04/11/2016 07:40 GMT | Updated 05/11/2017 05:12 GMT

Sober October Left Me Feeling Stirred Not Shaken, With A Whole New Perspective On Life... And Booze


Let's get this out of the way first: I am not an alcoholic.

I never drink alone, I rarely drink during the week, and I don't think of booze unless I'm socialising.

I am, however, what you'd call a classic binge drinker.

Just like many other things in life - romance, friendships, food - I'm an all-or-nothing guy. I fully commit and that applies to nights on the lash too.

But the default of Saturday night out x free-flowing booze = fun hasn't been sitting so well with me for quite some time.

And it's not just because the hangovers are getting worse (or longer). Anyone who's ever sworn themselves off hooch whilst in the midst of fighting The Fear knows full well that the after-effects of a booze-filled night are no deterrent to quitting for good.

But more and more, that's exactly what I'd been thinking about.

For someone who has spent most of their weekends over the last two decades necking booze of some description, something had to give, and I wanted me to instigate it before my liver did.

I'll readily admit the thought of knocking it on the head was one part exciting and two parts terrifying. Or to shoehorn in a lame drink-related phrase, I was more shaken than stirred at the prospect.

My main concern was my social life. Would it cease to exist? After all, 99% of my friends were just like me, and drank like fish at weekends. And on a personal level, would I, you know, be any fun if I wasn't boozing? And would my mates be, you know, really fucking annoying?

There was only one way to find out and I was determined to give it a go.

Three things spurred me on.

The first was my best friend, who, after years of hardcore partying is five years booze-free. Knocking it all on the head saved his life, and he's now the sort of man I aspire to be.

The second was the end of summer. I was officially over boozy anything.

Thirdly, Sober October has a nice ring to it.

So, I decided to quit - with a few rules:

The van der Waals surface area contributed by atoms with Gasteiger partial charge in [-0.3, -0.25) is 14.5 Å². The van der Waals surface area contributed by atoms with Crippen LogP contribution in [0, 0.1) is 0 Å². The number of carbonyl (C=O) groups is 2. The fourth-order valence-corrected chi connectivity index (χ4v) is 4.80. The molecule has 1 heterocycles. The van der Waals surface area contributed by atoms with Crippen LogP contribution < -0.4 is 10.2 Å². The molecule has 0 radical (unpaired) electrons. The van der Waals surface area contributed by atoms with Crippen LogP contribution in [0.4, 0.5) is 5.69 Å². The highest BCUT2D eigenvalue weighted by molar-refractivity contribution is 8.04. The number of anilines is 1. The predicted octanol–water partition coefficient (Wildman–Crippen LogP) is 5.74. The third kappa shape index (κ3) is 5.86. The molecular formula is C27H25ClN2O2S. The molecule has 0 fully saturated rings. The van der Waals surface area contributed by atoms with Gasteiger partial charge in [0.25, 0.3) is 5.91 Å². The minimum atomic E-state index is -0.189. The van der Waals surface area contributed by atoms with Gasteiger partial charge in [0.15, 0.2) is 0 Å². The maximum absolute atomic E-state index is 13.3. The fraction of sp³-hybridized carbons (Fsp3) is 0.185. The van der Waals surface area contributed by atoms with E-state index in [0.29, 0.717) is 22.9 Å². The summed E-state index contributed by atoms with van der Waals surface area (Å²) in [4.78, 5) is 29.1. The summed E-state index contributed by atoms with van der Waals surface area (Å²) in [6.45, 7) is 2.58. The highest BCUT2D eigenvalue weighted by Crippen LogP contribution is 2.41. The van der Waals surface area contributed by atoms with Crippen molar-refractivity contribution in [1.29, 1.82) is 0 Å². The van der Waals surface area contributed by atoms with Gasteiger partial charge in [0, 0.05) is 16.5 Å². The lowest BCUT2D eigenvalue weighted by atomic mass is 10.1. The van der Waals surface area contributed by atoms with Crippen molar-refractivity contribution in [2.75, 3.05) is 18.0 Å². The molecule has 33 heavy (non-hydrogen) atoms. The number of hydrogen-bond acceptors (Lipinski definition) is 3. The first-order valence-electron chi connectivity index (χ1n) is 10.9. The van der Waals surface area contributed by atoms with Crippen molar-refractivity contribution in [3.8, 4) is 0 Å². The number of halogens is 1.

1. I would initially give myself a month off booze. If I wanted to drink after that then I would.

2. I would still socialise around others who were drinking alcohol and would not judge them for doing so.

3. I would not become a hermit.

So four weeks later I'd love to tell you the struggle was real, but honestly, it wasn't.

I socialised even more than usual - one week I went out for four dinners (I know, get me, etc). I quickly realised that without booze to rely on, you simply make more effort. Not that it is an effort. The feeling of being fully immersed and completely engaged for an entire evening (instead of half of it) was seriously addictive. Plus you remember everything the next day.

A key moment was a mid-week outing to an All Saints gig. I stuck to sparkling water as my five mates polished off three bottles of wine at the pre-show dinner. At the gig, they continued to neck overpriced cheap plonk along with pretty much everyone else in attendance.

By the time we were all singing along to Never Ever, I'm pretty sure I'm the only one who could remember the actual words - for once.

As I headed home, clear-headed and buzzing from the night, I realised it was the first time I'd been to a gig and not drunk a drop of alcohol.

Then it really hit home how so much of my adult existence had involved booze to one degree or another.

That's also when I decided to extend my four weeks off booze indefinitely.

I'm now into my fifth booze-free week. I'm happier, healthier, sleeping better, flatter of stomach and a damn sight richer.

Ok, so it's still early days, but just like when I stopped smoking eight years ago, there are only positives to quitting the booze, the greatest of which is that it's given me a whole new perspective on life - and myself. Or to put it another way, I like me more. A lot more.

Will I drink again? Yes, I will. I'm not labelling myself as a non-drinker. But my binging days are behind me. Finally.